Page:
JOURNAL ARTICLE
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Heterotopic ossification following traumatic and combat-related amputations. Prevalence, risk factors, and preliminary results of excision.

BACKGROUND: Although infrequently reported in amputees previously, heterotopic ossification has proven to be a common and problematic clinical entity in our recent experience in the treatment of traumatic and combat-related amputations related to Operation Enduring Freedom and Operation Iraqi Freedom. The purpose of the present study was to report the prevalence of and risk factors for heterotopic ossification following trauma-related amputation as well as the preliminary results of operative excision.

METHODS: We identified 330 patients with a total of 373 traumatic and combat-related amputations who had been managed at our centers between September 11, 2001 and November 30, 2005. We reviewed the medical records and radiographs of 187 patients with 213 amputations who had adequate radiographic follow-up. Additional analysis was performed for twenty-four patients with twenty-five limbs that required excision of symptomatic lesions. The mechanism and zone of injury, amputation level, timing of excision, use of prophylaxis against recurrence, and other confounding variables were examined. Outcomes were assessed by determining clinical and radiographic recurrence rates, perioperative complications, preoperative and follow-up pain medication requirements, and the ability to be fit with a functional prosthesis.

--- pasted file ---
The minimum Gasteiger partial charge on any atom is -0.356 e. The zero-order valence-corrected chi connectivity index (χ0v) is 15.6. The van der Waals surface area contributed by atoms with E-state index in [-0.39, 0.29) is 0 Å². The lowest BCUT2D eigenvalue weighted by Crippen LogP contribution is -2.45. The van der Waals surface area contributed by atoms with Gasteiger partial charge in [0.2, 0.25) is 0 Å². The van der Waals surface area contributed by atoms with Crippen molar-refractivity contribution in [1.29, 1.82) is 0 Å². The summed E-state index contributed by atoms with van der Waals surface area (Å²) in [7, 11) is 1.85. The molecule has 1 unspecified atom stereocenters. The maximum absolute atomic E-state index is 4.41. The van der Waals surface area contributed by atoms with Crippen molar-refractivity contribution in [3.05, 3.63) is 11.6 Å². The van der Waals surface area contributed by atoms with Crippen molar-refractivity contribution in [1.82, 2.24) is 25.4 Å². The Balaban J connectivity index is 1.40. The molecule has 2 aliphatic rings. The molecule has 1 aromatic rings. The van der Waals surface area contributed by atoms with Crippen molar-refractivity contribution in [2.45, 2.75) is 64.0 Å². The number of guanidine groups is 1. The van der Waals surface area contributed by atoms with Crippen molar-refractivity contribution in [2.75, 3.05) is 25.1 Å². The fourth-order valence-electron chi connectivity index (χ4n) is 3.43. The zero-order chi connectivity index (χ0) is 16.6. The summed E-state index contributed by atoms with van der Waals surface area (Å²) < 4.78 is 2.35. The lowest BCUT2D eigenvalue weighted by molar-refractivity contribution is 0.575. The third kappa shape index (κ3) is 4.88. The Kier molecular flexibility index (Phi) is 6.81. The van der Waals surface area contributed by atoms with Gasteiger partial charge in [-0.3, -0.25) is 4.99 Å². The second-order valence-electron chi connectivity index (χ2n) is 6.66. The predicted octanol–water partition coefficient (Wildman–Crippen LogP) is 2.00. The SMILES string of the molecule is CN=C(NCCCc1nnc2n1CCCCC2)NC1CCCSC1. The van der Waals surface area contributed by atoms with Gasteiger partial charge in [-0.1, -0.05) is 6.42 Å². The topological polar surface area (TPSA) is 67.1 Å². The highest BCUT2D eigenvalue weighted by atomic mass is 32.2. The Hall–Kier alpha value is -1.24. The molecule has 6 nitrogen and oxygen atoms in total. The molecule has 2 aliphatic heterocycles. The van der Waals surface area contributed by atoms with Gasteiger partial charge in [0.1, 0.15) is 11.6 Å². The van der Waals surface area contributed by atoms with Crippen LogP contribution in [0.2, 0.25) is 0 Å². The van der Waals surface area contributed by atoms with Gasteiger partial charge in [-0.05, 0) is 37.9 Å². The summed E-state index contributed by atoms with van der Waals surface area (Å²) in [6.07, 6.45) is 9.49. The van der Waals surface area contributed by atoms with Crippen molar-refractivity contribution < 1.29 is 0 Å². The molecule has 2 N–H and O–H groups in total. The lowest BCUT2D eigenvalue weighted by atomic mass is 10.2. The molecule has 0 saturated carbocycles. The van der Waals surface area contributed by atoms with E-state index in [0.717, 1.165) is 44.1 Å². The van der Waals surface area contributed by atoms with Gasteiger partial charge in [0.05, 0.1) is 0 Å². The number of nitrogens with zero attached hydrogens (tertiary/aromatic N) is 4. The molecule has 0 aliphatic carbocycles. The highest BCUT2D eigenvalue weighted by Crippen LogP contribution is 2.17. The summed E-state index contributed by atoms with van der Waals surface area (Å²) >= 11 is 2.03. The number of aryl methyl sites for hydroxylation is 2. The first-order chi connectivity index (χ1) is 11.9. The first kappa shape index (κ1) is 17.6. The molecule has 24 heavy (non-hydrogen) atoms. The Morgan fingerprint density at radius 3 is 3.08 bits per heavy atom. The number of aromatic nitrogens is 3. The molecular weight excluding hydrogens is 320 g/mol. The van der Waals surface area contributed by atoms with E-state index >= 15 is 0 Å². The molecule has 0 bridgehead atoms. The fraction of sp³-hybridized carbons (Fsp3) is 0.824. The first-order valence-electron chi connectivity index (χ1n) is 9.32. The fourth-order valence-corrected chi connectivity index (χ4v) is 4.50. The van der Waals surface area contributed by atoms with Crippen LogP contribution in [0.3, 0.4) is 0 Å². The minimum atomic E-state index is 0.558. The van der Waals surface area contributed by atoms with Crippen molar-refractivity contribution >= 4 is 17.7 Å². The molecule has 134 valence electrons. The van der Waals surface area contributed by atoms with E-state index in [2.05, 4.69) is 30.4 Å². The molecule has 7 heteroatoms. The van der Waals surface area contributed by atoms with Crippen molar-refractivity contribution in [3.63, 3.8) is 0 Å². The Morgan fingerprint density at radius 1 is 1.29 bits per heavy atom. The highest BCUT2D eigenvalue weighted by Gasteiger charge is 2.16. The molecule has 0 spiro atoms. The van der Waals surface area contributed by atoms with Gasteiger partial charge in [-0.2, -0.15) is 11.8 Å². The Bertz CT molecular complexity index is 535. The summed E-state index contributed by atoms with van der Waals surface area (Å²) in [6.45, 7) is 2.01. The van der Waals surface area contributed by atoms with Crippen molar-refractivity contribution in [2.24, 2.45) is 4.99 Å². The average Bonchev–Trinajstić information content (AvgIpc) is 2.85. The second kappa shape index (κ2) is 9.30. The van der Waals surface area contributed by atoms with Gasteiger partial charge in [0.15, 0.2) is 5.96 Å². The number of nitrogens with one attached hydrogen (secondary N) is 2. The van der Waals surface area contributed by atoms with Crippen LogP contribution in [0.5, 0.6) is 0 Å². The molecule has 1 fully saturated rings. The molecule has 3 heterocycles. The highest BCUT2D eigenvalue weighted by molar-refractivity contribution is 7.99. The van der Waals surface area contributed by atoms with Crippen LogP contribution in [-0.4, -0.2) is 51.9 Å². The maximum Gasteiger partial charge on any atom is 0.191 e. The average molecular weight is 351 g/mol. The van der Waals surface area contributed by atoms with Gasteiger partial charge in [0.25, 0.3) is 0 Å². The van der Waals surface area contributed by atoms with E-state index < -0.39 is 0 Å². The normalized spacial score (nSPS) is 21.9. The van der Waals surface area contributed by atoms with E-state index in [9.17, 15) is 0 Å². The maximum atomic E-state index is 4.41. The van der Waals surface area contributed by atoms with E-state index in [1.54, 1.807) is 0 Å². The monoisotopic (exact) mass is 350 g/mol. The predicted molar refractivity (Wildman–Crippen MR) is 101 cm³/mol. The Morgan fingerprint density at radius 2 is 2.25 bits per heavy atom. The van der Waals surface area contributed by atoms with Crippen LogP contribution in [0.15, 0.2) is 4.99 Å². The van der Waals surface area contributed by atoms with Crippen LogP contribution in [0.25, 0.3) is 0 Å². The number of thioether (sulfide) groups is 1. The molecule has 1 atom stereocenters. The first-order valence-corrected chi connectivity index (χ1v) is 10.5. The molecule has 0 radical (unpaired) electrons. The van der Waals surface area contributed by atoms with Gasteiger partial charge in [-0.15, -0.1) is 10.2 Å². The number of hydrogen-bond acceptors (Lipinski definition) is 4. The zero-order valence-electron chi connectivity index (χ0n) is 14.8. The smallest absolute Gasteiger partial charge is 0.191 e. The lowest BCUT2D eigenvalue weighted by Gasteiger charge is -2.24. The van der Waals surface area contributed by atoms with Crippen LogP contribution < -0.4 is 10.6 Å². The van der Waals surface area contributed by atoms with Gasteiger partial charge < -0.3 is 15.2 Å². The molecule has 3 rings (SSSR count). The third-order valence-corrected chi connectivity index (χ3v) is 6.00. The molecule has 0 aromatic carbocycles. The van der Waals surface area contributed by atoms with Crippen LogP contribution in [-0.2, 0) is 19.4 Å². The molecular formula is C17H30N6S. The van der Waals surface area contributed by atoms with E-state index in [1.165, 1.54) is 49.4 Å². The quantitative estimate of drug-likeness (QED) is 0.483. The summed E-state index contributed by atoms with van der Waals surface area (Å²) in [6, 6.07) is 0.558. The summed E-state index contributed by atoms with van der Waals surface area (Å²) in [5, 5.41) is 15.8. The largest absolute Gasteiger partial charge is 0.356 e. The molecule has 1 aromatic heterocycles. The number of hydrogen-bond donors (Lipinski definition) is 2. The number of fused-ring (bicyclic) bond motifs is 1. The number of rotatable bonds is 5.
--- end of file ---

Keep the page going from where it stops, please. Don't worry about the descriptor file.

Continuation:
RESULTS: Heterotopic ossification was present in 134 (63%) of 213 residual limbs, with twenty-five lesions requiring excision. A final amputation level within the zone of injury was a risk factor for both the development and the grade of heterotopic ossification (p < 0.05). A blast mechanism was predictive of occurrence (p < 0.05) but did not correlate with grade. All patients who had been managed with excision were tolerating the prosthetic limb at an average of twelve months of follow-up. Twenty-three limbs demonstrated no evidence of recurrence, and two limbs had development of clinically asymptomatic, radiographically minimal recurrences. Six patients experienced wound-related complications that required reoperation, and two patients required subsequent minor revision surgery. There was a significant decrease in the use of pain medication following surgery (p < 0.05).

CONCLUSIONS: Heterotopic ossification following trauma-related amputation is more common than the literature would suggest, particularly following amputations that are performed within the initial zone of injury and those that are due to blast injuries. Many patients are asymptomatic or can be successfully managed with modification of the prosthesis. For patients with refractory symptoms, surgical excision is associated with low recurrence rates and decreased medication requirements, with acceptable complication rates.

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